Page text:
Developmental Delay in children is dreaded by parents, as it can mean some serious disorders are involved, mostly incurable. Delays occur when your child does not reach their developmental milestones at the expected times. Delay can occur in one or many areas—for example, gross or fine motor, language, social, or thinking skills. Developmental Delay is most often a diagnosis made by a doctor based on strict guidelines. Usually though, parents are the first to notice that their child is not progressing at the same rate as other children the same age.
When it comes to reaching fine-motor and gross-motor milestones, there is a wide range of normal for toddlers. When a child takes too long to be able to handle a spoon, say, or to take that first step, she may have fine-motor delays or gross-motor delays. Children with fine-motor delays have difficulty using their small muscles, so that tasks like grasping crayons with their fingers are tricky. When it comes to gross-motor delays, the trouble is instead with large muscles and mastering skills like walking, kicking, hopping, and climbing stairs.
Recently, doctors in Switzerland, led by Dr. Joel Fluss at the Geneva Children’s Hospital reported on a case of motor delay in a four-year-old boy from Ghana.
The parents noted that the child could not keep up with his peers during outdoor activities, could not run very far, and was easily tired. Physical exam showed lower extremity weakness and an abnormal waddling walk. A slew of expensive tests were all negative. Finally, a vitamin D level and alkaline phosphatase showed the child’s vitamin D level was undetectable and his alkaline phosphatase was about ten times higher than the upper range.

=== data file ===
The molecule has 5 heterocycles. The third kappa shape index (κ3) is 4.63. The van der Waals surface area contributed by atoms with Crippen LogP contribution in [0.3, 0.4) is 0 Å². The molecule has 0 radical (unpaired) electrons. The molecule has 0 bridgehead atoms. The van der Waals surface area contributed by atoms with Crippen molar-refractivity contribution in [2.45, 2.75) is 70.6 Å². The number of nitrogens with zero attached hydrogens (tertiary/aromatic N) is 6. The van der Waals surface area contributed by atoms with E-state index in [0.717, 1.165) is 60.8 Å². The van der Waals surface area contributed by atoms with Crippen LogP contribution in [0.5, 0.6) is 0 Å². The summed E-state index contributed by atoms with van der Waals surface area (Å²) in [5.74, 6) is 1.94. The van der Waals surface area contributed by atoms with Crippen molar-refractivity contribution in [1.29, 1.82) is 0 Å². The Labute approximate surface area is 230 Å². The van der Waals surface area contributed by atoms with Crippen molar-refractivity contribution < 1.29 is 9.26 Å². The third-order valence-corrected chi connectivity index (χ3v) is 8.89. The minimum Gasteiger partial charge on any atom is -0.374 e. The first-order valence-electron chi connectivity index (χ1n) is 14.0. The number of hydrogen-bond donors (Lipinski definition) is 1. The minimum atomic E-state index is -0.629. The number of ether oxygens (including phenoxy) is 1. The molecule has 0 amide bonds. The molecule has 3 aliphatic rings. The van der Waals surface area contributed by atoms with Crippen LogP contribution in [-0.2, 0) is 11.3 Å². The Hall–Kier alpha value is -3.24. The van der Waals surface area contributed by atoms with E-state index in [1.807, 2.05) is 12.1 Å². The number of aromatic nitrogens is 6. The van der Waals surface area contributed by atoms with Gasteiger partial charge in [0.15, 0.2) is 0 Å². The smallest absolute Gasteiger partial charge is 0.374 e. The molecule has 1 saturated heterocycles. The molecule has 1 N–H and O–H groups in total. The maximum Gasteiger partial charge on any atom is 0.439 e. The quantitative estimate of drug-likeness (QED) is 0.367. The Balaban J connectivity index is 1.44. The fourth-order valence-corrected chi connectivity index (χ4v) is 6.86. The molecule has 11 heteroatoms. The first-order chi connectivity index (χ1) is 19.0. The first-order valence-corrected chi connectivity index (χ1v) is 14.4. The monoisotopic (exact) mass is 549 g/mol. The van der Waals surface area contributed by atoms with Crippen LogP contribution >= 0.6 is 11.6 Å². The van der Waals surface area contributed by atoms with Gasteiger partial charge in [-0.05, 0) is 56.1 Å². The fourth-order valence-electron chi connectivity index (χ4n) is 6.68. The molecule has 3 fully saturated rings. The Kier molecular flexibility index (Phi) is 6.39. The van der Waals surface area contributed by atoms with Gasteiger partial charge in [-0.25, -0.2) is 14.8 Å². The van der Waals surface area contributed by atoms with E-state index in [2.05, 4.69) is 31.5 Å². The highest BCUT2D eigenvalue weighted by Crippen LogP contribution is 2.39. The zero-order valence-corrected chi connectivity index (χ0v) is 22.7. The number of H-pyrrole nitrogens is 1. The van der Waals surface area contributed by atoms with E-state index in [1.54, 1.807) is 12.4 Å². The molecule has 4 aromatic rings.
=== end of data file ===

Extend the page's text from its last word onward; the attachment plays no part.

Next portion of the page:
The doctors diagnosed rickets and started him on calcium 1000 mg/day and vitamin D, 5,000 IU/day. After four months of treatment, the child began to run and hop, the fatigue disappeared and he could keep up with his peers. The dreaded Developmental Delay disappeared.
The authors note that
“Interestingly, despite being well described for almost 50 years, the muscle weakness associated with rickets is rarely mentioned in the differential diagnosis muscle weakness occurring in childhood. Vitamin D deficiency should be considered in the differential diagnosis of any child with delayed motor milestones and/or muscle weakness, especially in minorities at risk. This case highlights an unusual and unexpected cause of proximal muscle weakness that not only could have been more easily diagnosed with simple laboratory tests but is fully reversible when properly treated.”
How unusual is it? I doubt it is that unusual. What is unusual is that the doctors properly diagnosed it.